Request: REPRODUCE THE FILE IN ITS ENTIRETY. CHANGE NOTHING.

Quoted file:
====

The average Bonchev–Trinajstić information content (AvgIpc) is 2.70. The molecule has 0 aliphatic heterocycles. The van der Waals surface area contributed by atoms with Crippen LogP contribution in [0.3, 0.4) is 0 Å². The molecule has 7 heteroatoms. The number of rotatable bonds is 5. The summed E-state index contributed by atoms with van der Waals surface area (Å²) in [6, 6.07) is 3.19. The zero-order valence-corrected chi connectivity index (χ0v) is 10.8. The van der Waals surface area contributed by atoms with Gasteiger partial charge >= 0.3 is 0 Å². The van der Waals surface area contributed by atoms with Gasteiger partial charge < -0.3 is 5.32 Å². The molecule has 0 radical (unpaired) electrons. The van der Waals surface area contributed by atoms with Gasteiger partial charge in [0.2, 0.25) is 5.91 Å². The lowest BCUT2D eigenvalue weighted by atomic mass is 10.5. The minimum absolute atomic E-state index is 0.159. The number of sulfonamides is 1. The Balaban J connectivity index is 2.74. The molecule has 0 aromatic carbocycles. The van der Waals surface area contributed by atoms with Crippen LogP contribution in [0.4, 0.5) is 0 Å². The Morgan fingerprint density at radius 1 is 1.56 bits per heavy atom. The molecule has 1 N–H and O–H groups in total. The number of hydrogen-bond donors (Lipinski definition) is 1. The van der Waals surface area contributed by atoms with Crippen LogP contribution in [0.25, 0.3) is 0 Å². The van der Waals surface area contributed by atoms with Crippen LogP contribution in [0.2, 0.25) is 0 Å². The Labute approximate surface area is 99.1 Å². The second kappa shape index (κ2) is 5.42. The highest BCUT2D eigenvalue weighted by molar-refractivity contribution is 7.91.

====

The average Bonchev–Trinajstić information content (AvgIpc) is 2.70. The molecule has 0 aliphatic heterocycles. The van der Waals surface area contributed by atoms with Crippen LogP contribution in [0.3, 0.4) is 0 Å². The molecule has 7 heteroatoms. The number of rotatable bonds is 5. The summed E-state index contributed by atoms with van der Waals surface area (Å²) in [6, 6.07) is 3.19. The zero-order valence-corrected chi connectivity index (χ0v) is 10.8. The van der Waals surface area contributed by atoms with Gasteiger partial charge >= 0.3 is 0 Å². The van der Waals surface area contributed by atoms with Gasteiger partial charge < -0.3 is 5.32 Å². The molecule has 0 radical (unpaired) electrons. The van der Waals surface area contributed by atoms with Gasteiger partial charge in [0.2, 0.25) is 5.91 Å². The lowest BCUT2D eigenvalue weighted by atomic mass is 10.5. The minimum absolute atomic E-state index is 0.159. The number of sulfonamides is 1. The Balaban J connectivity index is 2.74. The molecule has 0 aromatic carbocycles. The van der Waals surface area contributed by atoms with Crippen LogP contribution in [0.4, 0.5) is 0 Å². The Morgan fingerprint density at radius 1 is 1.56 bits per heavy atom. The molecule has 1 N–H and O–H groups in total. The number of hydrogen-bond donors (Lipinski definition) is 1. The van der Waals surface area contributed by atoms with Crippen LogP contribution in [0.25, 0.3) is 0 Å². The van der Waals surface area contributed by atoms with Crippen LogP contribution in [0.2, 0.25) is 0 Å². The Labute approximate surface area is 99.1 Å². The second kappa shape index (κ2) is 5.42. The highest BCUT2D eigenvalue weighted by molar-refractivity contribution is 7.91.